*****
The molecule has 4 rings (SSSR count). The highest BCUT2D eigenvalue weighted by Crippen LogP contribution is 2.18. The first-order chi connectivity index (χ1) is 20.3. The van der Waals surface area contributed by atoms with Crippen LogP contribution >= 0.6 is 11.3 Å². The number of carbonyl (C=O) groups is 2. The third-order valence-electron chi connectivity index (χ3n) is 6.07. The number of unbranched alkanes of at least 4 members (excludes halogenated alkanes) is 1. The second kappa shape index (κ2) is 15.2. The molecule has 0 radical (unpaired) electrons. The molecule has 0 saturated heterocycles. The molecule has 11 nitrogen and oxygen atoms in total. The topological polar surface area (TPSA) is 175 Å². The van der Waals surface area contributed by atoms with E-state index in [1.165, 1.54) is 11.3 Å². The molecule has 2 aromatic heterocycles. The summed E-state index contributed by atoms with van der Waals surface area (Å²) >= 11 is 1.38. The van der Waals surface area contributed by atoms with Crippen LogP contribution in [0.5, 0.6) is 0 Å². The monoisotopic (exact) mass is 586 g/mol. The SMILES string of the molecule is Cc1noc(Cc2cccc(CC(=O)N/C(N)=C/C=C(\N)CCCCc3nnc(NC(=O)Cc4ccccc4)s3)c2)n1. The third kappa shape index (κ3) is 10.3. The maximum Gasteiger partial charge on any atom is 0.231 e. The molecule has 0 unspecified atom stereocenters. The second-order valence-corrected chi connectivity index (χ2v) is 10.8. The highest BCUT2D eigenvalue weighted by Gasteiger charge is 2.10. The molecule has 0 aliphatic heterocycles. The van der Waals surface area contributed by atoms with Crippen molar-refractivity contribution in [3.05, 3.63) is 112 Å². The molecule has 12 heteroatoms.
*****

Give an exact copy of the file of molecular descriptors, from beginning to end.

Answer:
The molecule has 4 rings (SSSR count). The highest BCUT2D eigenvalue weighted by Crippen LogP contribution is 2.18. The first-order chi connectivity index (χ1) is 20.3. The van der Waals surface area contributed by atoms with Crippen LogP contribution >= 0.6 is 11.3 Å². The number of carbonyl (C=O) groups is 2. The third-order valence-electron chi connectivity index (χ3n) is 6.07. The number of unbranched alkanes of at least 4 members (excludes halogenated alkanes) is 1. The second kappa shape index (κ2) is 15.2. The molecule has 0 radical (unpaired) electrons. The molecule has 0 saturated heterocycles. The molecule has 11 nitrogen and oxygen atoms in total. The topological polar surface area (TPSA) is 175 Å². The van der Waals surface area contributed by atoms with E-state index in [1.165, 1.54) is 11.3 Å². The molecule has 2 aromatic heterocycles. The summed E-state index contributed by atoms with van der Waals surface area (Å²) >= 11 is 1.38. The van der Waals surface area contributed by atoms with Crippen LogP contribution in [0.5, 0.6) is 0 Å². The monoisotopic (exact) mass is 586 g/mol. The SMILES string of the molecule is Cc1noc(Cc2cccc(CC(=O)N/C(N)=C/C=C(\N)CCCCc3nnc(NC(=O)Cc4ccccc4)s3)c2)n1. The third kappa shape index (κ3) is 10.3. The maximum Gasteiger partial charge on any atom is 0.231 e. The molecule has 0 unspecified atom stereocenters. The second-order valence-corrected chi connectivity index (χ2v) is 10.8. The highest BCUT2D eigenvalue weighted by Gasteiger charge is 2.10. The molecule has 0 aliphatic heterocycles. The van der Waals surface area contributed by atoms with Crippen molar-refractivity contribution in [3.05, 3.63) is 112 Å². The molecule has 12 heteroatoms.